Tom Mauro is a fourth generation Chrysler dealer in New Jersey who told me, "My father and his brothers have given everything they own to Chrysler and in return have to wait for a letter in the mail telling them whether they can stay open. America’s leaders need to open their eyes and realize this will cripple the country more then they think."
Alvin Riley is a GM dealer in Hugoton, Kansas (Southwestern Kansas) who has been profitable 22 out of the last 25 years and fears he will be eliminated. He says, "My customers produce corn, wheat, natural gas, oil, beef, hogs, electricity for the U.S. and the world and they need service on their trucks to do that, and soon we will be gone and then what. Will the President send someone out to service all these customers?"
And yes, I have heard from some dealers who think that it is time for GM and Chrysler to think their ranks.
Rodney Cobb is a Chevy Dealer in western Ohio who told me, "I rarely compete against other brands. It's almost always a battle against another dealer selling the same thing I am. What happens? We each cut one another to the bone and end up with very little profit."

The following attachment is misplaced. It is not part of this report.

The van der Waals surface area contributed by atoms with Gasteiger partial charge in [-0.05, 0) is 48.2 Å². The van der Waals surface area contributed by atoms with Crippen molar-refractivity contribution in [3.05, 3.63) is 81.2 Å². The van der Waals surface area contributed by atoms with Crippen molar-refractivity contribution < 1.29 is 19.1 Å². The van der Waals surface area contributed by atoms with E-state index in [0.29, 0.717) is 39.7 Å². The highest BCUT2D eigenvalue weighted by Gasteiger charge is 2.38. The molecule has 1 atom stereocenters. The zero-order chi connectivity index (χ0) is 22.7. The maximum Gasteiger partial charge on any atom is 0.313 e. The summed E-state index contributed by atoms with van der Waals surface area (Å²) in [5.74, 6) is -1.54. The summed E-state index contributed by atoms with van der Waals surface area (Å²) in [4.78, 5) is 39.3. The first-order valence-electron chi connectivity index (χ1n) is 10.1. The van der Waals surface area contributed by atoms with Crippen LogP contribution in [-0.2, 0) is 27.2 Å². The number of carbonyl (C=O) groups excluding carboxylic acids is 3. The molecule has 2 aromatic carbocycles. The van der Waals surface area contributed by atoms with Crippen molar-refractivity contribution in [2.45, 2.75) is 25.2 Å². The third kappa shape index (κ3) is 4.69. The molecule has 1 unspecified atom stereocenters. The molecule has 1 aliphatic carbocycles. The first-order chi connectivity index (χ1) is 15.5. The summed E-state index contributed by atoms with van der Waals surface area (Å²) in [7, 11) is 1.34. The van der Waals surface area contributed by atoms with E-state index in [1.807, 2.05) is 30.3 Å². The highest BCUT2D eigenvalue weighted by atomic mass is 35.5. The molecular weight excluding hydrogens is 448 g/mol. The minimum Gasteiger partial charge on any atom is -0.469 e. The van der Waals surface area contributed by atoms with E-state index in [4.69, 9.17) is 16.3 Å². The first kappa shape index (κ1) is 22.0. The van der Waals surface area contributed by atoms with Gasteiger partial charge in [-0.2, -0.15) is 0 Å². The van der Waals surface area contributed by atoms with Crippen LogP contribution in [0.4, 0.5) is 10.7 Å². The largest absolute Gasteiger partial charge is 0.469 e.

David Greiner is a Buick/Pontiac/GMC dealer in California who also told me GM has too many dealers and cutting the distribution network is the right move. He wrote, "I am very glad GM is finally doing the right thing and handling this issue. Even if I am a casualty, I respect that the right decision was made."
Keep the e-mails coming to me at BehindTheWheel@cnbc.com
The landscape of American business is on the verge of being radically altered and how it changes will have a huge impact on all of us.
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